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Am J Psychiatry. 2002 Feb;159(2):180-90.

Amisulpride, an unusual "atypical" antipsychotic: a meta-analysis of randomized controlled trials.

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Klinik und Poliklinik für Psychiatrie und Psychotherapie der Technischen Universität München, Klinikum rechts der Isar, Munich, Germany.



The "atypical" profile of the new antipsychotics clozapine, olanzapine, quetiapine, and risperidone has been linked to combined antagonism of serotonin 2 (5-HT(2)) and dopamine 2 (D(2)) receptors. Although amisulpride is a highly selective D(3)/D(2) receptor antagonist, it is assumed to have atypical properties as well. The purpose of this article was to compare the atypical profile of amisulpride with that of the 5-HT(2)/D(2) antagonists.


Randomized controlled trials that compared amisulpride with conventional antipsychotics or placebo for patients with schizophrenia were identified and included in a meta-analysis. The mean effect sizes found for amisulpride were compared with those of an updated meta-analysis of the 5-HT(2)/D(2) antagonists.


Eighteen randomized controlled trials of amisulpride (N=2,214) were found. In 11 studies of acutely ill patients it proved to be consistently more effective than conventional antipsychotics for global schizophrenic symptoms (measured with the Brief Psychiatric Rating Scale) and negative symptoms. Amisulpride is to date the only atypical antipsychotic for which several studies of patients suffering predominantly from negative symptoms have been published. In four such studies amisulpride was significantly more effective than placebo. Three small studies with conventional antipsychotics as comparators showed only a trend in favor of amisulpride in this regard. Amisulpride was associated with clearly lower use of antiparkinsonian medication and with fewer dropouts due to adverse events than conventional antipsychotics.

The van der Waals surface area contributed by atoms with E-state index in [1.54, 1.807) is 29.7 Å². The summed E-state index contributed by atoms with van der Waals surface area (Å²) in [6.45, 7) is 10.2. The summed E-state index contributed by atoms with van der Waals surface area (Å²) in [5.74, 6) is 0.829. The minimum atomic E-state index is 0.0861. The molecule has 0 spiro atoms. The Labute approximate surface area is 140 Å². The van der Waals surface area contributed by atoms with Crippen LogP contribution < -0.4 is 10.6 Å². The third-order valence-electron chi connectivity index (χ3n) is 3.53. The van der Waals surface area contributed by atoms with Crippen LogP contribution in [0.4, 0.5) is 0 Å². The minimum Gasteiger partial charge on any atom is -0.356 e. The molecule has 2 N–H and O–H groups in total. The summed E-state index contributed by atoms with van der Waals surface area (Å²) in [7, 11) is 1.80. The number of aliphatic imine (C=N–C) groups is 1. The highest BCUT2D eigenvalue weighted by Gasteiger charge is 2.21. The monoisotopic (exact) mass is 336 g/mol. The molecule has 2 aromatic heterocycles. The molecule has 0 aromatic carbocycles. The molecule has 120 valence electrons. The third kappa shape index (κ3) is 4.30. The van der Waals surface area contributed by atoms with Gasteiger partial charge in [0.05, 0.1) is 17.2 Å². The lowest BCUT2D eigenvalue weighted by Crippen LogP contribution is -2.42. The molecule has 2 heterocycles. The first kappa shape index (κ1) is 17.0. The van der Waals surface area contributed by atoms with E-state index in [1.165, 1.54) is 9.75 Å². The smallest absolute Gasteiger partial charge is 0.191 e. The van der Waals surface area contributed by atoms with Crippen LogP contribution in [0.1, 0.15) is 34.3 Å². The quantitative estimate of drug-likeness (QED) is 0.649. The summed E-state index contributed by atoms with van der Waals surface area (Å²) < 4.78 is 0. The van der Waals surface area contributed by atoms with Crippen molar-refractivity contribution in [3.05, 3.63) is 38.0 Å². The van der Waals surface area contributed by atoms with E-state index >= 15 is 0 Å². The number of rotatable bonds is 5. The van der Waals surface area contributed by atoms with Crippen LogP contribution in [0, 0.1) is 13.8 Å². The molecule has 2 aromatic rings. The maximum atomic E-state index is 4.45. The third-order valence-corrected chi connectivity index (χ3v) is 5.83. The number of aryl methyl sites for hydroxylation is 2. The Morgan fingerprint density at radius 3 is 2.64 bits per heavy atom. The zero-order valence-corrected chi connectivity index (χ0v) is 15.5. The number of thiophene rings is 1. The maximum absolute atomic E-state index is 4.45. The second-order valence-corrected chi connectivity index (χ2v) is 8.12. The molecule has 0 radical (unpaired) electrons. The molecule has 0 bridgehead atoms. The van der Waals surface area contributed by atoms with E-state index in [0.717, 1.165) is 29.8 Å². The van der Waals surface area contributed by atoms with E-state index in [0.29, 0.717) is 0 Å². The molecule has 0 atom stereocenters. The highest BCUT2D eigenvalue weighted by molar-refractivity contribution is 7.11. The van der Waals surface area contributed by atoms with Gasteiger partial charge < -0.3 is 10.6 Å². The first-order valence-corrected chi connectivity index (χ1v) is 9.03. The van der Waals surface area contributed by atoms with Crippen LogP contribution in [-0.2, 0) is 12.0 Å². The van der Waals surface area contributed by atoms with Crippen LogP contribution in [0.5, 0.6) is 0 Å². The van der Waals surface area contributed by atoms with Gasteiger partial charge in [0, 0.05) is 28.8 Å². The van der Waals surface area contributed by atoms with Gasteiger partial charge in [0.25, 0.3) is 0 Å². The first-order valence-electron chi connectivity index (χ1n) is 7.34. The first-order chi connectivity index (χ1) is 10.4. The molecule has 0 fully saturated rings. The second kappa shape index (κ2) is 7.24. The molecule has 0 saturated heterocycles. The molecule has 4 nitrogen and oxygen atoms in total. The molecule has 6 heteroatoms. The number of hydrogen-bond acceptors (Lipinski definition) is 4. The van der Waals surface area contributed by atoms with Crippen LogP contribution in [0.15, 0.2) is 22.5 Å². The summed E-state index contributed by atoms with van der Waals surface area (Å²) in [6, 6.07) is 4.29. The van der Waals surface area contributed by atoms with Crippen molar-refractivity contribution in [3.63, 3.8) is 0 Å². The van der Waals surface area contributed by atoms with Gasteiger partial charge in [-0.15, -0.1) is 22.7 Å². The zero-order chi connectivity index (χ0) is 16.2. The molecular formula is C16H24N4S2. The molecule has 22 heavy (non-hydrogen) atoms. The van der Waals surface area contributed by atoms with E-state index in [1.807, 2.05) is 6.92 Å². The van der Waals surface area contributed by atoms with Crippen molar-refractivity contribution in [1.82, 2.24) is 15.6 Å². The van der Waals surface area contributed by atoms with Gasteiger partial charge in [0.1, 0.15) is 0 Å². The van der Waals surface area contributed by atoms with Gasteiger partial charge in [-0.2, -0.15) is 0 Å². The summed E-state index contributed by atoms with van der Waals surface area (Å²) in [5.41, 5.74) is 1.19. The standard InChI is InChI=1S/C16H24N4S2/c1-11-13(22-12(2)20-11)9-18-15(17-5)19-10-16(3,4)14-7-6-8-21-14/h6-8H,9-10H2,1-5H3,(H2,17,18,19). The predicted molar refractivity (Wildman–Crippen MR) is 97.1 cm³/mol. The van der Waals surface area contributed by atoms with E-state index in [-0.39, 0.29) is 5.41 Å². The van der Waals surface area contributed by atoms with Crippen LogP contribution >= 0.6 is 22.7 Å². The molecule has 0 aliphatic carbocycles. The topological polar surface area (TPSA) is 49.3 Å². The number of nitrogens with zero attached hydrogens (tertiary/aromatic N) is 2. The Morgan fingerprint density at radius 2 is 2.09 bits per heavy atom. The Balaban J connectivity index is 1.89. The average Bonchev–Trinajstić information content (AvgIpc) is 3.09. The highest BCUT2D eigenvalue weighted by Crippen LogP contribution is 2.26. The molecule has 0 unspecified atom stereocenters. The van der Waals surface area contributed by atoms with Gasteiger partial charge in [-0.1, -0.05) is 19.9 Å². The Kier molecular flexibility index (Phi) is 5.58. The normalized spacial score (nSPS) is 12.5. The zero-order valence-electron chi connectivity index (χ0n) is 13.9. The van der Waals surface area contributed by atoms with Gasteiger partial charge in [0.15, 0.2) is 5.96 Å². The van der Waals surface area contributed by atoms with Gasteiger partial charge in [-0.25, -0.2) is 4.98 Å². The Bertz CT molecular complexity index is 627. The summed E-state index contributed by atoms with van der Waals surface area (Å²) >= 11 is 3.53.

These results cast some doubt on the notion that combined 5-HT(2)/D(2) antagonism is the reason that the newer antipsychotic medications are effective for negative symptoms and have fewer extrapyramidal side effects.

[Indexed for MEDLINE]

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